Remembering “The New People”: ABC’s late 60s attempt at a “LOST” island series

By on April 9, 2015

A commercial passenger jet encounters a severe storm over the South Pacific and crashes on a remote and mysterious island. The pilot and co-pilot are both killed, but most of the passengers survive; except for one older adult, none of them are over thirty years old.

The survivors quickly realize they must all work together in order to stay alive, but conflicts arise as they begin to turn against one another, disagreeing on the proper course of action.

This new primetime ABC drama — no, we’re not talking about LOST, a show we’ve written about before — was called The New People.

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When ABC’s LOST debuted in 2004, it didn’t seem there were many viewers at home, elder TV critics among them, who remembered this short-lived late 60s series — an Aaron Spelling / Danny Thomas production — that had aired on the same network during the 1969/1970 fall season.

After all, only seventeen episodes of the show had aired in total, from September 22, 1969 to January 12, 1970, and while fans of LOST gleefully learned about the show, briefly granting The New People a kind of newly-found minor cult status for a time, it was soon forgotten again and now seems to have slipped back into the ether, going off to wherever old TV shows go to die. Nevertheless, The New People left a lasting impression on those who saw it.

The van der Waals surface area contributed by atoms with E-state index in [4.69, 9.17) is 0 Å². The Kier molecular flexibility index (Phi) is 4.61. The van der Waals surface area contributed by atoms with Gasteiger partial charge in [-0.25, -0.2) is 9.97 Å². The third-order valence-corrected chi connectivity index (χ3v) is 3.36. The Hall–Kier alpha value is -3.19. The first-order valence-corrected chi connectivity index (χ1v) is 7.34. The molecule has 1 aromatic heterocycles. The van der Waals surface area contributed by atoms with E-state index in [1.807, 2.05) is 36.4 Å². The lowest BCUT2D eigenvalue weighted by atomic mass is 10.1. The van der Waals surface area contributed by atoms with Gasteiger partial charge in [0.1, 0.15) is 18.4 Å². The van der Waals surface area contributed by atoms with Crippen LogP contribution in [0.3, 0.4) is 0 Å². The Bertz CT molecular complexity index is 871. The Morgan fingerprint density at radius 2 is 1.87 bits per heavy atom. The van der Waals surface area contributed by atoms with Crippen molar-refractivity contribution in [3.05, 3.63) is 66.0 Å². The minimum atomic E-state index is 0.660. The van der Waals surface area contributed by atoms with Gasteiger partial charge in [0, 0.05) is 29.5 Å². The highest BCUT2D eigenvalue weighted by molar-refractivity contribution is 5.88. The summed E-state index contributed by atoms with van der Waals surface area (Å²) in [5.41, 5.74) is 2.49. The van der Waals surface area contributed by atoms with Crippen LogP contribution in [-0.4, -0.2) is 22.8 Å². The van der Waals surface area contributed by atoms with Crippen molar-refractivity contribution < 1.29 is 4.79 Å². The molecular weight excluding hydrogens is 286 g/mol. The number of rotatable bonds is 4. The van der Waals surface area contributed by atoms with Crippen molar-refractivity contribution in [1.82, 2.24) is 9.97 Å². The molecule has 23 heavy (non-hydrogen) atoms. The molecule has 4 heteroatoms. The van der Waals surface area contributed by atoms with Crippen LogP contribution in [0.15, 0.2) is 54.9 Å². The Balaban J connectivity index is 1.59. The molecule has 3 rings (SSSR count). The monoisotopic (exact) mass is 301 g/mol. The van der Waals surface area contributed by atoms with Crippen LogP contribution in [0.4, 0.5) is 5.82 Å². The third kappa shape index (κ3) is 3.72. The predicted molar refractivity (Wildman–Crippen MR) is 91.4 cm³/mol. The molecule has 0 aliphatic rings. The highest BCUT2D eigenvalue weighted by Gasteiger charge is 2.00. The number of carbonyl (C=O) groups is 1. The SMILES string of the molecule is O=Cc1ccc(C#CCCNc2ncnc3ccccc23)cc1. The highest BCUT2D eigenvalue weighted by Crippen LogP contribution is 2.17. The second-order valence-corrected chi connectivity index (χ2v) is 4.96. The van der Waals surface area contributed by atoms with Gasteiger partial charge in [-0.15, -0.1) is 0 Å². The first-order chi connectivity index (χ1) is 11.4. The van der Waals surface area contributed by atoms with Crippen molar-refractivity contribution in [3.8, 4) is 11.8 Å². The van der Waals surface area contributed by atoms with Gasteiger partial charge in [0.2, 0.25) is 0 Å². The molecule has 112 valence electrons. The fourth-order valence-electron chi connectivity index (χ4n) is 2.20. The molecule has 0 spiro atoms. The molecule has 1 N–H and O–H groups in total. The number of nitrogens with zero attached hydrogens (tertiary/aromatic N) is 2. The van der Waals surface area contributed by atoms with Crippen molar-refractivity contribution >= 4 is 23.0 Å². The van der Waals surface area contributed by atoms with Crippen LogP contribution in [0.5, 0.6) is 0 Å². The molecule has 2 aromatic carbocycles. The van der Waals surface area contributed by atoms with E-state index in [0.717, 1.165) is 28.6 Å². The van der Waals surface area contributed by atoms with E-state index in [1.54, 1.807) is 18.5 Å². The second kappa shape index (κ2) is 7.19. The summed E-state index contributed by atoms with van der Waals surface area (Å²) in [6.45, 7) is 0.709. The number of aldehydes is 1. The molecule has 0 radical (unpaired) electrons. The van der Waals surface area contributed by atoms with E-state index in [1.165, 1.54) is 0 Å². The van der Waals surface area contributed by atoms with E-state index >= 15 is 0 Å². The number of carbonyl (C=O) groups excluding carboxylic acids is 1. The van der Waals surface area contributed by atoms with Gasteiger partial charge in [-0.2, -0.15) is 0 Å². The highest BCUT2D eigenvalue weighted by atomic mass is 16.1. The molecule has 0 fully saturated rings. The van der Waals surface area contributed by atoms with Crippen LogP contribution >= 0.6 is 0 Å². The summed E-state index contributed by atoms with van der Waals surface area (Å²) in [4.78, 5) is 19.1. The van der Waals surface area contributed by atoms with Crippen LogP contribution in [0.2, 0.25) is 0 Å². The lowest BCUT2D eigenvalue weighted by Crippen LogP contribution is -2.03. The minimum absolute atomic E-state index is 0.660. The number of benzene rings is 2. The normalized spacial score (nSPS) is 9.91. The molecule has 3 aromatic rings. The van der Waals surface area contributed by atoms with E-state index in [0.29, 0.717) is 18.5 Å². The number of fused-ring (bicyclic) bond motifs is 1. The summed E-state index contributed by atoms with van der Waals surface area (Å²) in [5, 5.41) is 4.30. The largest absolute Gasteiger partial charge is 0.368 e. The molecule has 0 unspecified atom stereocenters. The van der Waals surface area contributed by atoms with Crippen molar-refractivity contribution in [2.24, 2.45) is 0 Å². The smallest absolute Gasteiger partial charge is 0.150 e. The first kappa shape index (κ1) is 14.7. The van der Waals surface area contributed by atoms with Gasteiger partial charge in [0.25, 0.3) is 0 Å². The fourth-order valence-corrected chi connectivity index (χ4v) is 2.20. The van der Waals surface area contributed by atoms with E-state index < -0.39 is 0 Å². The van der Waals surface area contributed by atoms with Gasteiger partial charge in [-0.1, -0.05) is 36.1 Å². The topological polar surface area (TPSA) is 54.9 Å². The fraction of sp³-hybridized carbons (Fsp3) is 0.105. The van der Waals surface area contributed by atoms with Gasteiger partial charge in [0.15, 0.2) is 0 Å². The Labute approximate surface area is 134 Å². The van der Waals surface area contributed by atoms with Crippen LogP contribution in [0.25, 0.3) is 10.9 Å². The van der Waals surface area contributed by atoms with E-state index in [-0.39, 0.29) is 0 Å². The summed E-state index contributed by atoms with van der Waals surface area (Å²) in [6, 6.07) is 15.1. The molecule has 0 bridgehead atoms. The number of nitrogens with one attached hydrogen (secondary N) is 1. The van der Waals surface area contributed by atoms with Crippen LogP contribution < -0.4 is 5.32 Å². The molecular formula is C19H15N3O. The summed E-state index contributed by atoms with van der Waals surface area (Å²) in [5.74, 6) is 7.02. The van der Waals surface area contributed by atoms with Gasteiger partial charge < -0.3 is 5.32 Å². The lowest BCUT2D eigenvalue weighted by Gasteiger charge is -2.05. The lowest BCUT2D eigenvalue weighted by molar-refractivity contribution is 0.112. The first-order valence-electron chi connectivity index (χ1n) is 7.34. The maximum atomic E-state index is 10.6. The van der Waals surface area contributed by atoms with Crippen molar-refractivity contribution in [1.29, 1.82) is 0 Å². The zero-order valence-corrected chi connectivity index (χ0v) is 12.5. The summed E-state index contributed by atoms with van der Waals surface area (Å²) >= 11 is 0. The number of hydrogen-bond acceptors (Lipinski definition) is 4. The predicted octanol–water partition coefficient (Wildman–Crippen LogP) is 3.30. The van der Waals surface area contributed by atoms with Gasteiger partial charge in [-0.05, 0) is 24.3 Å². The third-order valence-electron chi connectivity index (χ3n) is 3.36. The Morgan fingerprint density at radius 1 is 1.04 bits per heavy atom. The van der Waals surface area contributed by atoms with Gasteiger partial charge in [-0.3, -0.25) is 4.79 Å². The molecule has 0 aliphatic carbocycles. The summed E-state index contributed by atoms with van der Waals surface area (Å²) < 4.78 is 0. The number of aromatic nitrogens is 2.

Initially , there was some confusion about who was, in fact, the creator of the show. The Twilight Zone‘s writer/creator Rod Serling was revealed early on as being involved in both the creation and development of The New People. In a January 1969 article about programs in development for ABC, Broadcasting magazine referred to the series as “Rod Serling’s The New People, being produced by Thomas-Spelling Productions,” and a critic for the Chicago Tribune, in his review of the first episode of the series, also stated the first script had been written by Serling, but when it debuted the credit for the first episode as broadcast was given to a writer named John Phillips. He was credited, however, with developing the show for television.

Serling must have bailed from the show pretty early on in the creative process, telling an L.A. Times critic, in a March 1969 interview, that it was “Aaron Spelling’s show.”

Serling: “He brought me the idea and I wrote the pilot script. Beyond that, I have nothing to do with it. The show is somewhere between Gilligan’s Island and San Francisco State. It may work. But not with me.”

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For 1969’s new fall season, viewers tuning into ABC expecting to watch shows they’d seen the previous year would have been surprised to note that the network had replaced their entire Monday night line-up with new shows, after ending the 1968-1969 season in a disappointing third place behind NBC’s Rowan & Martin’s Laugh-In juggernaut, and CBS’s Gunsmoke and Here’s Lucy.